Though we went back towards the stream to find the trail again, we found out later that we could have easily just followed the beach to reach the tidal part of the hike (heads up, it saves about fifteen minutes!) After about a half an hour, we reached the part of the hike that can only be attempted at low tide (there’s even a little warning sign). We decided that we would keep going, as we had just about enough time, according to all the research we had done in our book and online. Wrong! First off, let me say that unless you’re brave and good on your feet, I would give yourself at least two or three hours from the Tonsina area. In fact, I really wouldn’t recommend going unless there’s a negative tide forecasted. We were told not to go above four foot tides. That day, the tide was at three and we had to climb our way over slippery, algae covered rocks (did I mention they were sharp).

Looking back, we probably should have just waded through the water. We were already soaked anyway and it would have saved a lot of stress and break downs on my part. Every time we climbed over a rocky patch, I wondered what would be on the next side. Would we have enough time to get to North Beach (the next camping site) before the tide came in? Would we get stuck in a small cove with no way out except to climb a rocky cliff? I had no idea and neither did Nick. I was just hoping we wouldn’t need to call for help!

After about an hour of hiking along the water and false hopes of promising looking beaches, we finally reached a sign next to the trail that would lead to the campsite! I’ll admit, by this time, I was dragging my feet and ready to just lay down on the beach and call it a night. The campsite wasn’t far from this point, but it went straight uphill into the woods and eventually led out onto North Beach. About ten minutes into the woods, we ran into a couple who said we were almost there. That just about made my day! Finally, we saw the light from an opening in the forest and heard the waves crash on the shale rock. I finally began to feel comfortable again, thinking about how nice it would feel to change out of my saltwater soaked, algae invested pants and just relax on the beach and stare out into the pristine ocean.

As we walked on the beach, we passed the couple we had started out with on the second leg of our journey. They were surprised we had made it, maybe a mix between the fact that they had barely made it and because we showed up probably about an hour later than them, even though we started out at the same time. I’ll blame part of that on false security on my part, taking lots of pictures of sea otters and being all too happy to relax for a minute on the beach area at Tonsina. Also, there was that break down along previously said algae covered rocks…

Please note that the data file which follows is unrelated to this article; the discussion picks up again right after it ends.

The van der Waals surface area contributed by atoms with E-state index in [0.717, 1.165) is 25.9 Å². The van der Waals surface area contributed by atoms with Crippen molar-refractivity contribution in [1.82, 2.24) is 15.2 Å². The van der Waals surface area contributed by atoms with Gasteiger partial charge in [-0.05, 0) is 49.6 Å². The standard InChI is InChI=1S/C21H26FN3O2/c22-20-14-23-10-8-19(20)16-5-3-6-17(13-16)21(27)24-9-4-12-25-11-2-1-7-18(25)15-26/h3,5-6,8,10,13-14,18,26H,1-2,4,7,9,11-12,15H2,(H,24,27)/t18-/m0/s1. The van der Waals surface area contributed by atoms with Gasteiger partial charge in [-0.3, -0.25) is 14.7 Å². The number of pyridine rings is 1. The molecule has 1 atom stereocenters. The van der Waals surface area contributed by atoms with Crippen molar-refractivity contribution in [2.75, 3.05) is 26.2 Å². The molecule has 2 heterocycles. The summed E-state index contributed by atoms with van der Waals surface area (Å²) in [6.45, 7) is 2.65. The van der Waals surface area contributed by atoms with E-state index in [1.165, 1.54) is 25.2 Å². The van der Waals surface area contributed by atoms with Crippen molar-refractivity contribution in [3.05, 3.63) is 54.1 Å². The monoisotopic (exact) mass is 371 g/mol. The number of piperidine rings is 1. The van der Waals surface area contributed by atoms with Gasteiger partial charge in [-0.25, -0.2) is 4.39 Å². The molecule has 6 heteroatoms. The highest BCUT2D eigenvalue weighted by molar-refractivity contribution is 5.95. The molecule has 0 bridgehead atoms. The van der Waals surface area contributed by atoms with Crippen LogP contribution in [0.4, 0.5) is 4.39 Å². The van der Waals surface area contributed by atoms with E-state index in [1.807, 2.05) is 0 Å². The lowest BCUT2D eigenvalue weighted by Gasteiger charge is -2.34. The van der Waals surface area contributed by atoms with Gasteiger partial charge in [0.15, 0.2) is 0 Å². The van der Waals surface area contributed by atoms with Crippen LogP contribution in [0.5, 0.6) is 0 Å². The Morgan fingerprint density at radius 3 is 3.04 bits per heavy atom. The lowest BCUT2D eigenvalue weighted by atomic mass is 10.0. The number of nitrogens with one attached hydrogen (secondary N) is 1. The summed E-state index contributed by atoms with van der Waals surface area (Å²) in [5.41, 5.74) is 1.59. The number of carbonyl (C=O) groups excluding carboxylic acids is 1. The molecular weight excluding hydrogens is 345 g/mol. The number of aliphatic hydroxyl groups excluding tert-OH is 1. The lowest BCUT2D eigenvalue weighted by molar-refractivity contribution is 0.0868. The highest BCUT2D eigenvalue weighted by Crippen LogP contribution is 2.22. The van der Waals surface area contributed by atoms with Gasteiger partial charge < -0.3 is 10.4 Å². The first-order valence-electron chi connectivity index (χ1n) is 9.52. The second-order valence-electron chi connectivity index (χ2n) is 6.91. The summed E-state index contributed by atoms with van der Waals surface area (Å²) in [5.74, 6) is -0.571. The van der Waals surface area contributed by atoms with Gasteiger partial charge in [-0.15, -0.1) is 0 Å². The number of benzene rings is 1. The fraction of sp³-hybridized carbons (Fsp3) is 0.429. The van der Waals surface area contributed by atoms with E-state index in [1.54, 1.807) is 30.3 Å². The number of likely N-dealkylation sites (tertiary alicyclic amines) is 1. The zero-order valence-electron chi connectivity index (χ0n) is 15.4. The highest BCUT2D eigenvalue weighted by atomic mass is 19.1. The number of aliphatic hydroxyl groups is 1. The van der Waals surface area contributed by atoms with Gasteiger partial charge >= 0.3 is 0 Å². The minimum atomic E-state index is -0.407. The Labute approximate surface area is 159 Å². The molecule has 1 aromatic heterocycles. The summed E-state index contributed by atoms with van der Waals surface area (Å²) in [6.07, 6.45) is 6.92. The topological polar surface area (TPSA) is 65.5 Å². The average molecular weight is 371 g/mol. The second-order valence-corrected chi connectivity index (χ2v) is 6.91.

As soon as I reached the beach, I parked my butt right down on the rocks, to take a breath and relax. Afterward we started looking for a good campsite (pretty much anywhere, there’s not much competition). We found a place in the woods, near the picnic shelter (I later made Nick move the tent, because I didn’t like the idea of sleeping right next to all the food particles and cooking utilities. Remember? Bearanoid). So began our next leg of getting comfortable and falling asleep (or keeping watch ALL night).

I’ll leave off here for now. Next up is all about camp life and one of the trails in the area! I’ll depart with this picture of Silas anxiously awaiting his first camping meal!

Silas ready for his first yummy gourmet camping meal of baby fruit jars and MRE veggie burger!

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With the end of the school semester and my new found free time, I’m changing this blog up a bit! My husband has a book dedicated to hikes all over Alaska and we’ve decided to create a sort of bucket list out of it. Our plan is to cross a hike off the list every weekend that we have free. For the time being, that won’t include destinations that we can’t drive to (air fare is too expensive!), but we can hopefully make it around South Central and the Interior pretty decently.

Our first hike of the season was in Portage, called the Byron Glacier Trail. We’re starting off easy, at only one mile one way and level terrain, with a nice, clear path. I don’t think we’ll be able to do anything past moderate while Silas is young. I’m proud of him, though, he did most of the hike himself! He was a good sport until the tail end, when he started to become a Mr. Grumpy Pants.

Unsure about this whole hiking thing.

Loving it!

And he's done hiking now.

We made Silas stop for one final photo op in front of the hike signage.

The trail was very easy, except for the fact that half of it was still covered in snow and you couldn’t actually finish the whole hike without a good set of poles (which one hiker just happened to have). We came across lots of moose droppings and I’ll admit that I was bearanoid (actual term in our hiking book) most of the way. We didn’t see any wild life, though, save the occasional bird. We did pass an avalanche chute halfway down, though. It was pretty spectacular and looks like it stopped just before the trail. It created a sort of ice bridge through the stream. At the end of the trail, what we deemed the end anyway, was a nice view of Byron Glacier. I’m almost in awe of glaciers. They’re so beautiful, with their tints of baby and deep water blue. It’s as if you’re in a different world when you’re near one. The air feels cooler and the landscape is serene and so unlike anything you could imagine. There’s the Harding Icefield hike at Exit Glacier in Seward that I’d love to do sometime, probably without Silas and preferably with a guide. Someday!